Say you are a painter and you create a magnificent painting that, owing to the tremendous amount of time and intensity and talent you’ve put into it, only the richest of the rich can afford to buy. Why would you feel any different than the field hand who, having just helped bring in the last of a bumper harvest, sees the paymaster pull up in his pickup truck and immediately starts wishing for a bonus; a small cash token of appreciation as he or she’s sent on their way? If there’s a difference between the two, it’s that harvest workers — at least until TV invented Throwaway Culture — knew that virtually all of what they’d helped produce went to good use. But what if the buyer of your magnificent painting lives in a vast and empty Winchester Mystery House-style mansion with rooms leading to rooms and in all of them hang magnificent paintings? What if your painting winds up decorating a guest room visited only by the maids who periodically enter to keep the suite and its furnishings pristine? Having gotten your price, would you rather that your painting hung in a high school library? Better yet, would you rather it hung in an art museum or, better still, alongside the masters in a famously prestigious one? If you were a painter and you achieved the last possibility, then you’d feel just like the field hand who’s been given a fat wad of crisp twenty dollar bills, the keys to the paymaster’s pickup truck, a full tank of gas and the sight of him in your rearview mirror waving you a misty bon voyage.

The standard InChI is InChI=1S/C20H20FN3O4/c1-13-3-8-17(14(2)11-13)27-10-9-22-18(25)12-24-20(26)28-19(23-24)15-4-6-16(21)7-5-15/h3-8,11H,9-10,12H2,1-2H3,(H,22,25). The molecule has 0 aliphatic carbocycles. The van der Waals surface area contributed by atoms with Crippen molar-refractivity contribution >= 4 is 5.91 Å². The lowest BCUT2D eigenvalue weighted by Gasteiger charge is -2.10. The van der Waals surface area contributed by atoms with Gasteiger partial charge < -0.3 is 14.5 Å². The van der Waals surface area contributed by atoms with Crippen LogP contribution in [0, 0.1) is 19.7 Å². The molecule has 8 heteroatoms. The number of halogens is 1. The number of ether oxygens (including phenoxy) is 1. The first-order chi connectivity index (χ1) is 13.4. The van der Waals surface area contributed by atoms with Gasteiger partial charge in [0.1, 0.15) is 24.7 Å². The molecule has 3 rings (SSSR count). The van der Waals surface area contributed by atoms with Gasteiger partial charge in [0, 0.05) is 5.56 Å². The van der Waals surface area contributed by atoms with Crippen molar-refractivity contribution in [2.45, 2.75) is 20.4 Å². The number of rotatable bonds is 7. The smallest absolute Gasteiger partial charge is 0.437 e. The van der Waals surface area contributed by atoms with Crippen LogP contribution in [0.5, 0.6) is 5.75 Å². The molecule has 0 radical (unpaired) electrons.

As a practical matter, the field hand moves on to the next crop, and the painter to the next painting. Still, without social relevance, there is no art. There is no philosophy, religion or science, either. The innate need to share is why birds and whales sing, why Monarch butterflies and buffalo migrate, and why a backwoods hermit jaws with his surroundings. The need to share is why Thoreau left his cabin on Walden Pond. It’s why John Muir left the High Sierra for San Francisco. It’s why Moses came down from the mountain top, Jesus returned from the wilderness and Buddha resumed talking. Coyotes don’t sing to the moon; they sing to each other. Any human that forgets that loses its way.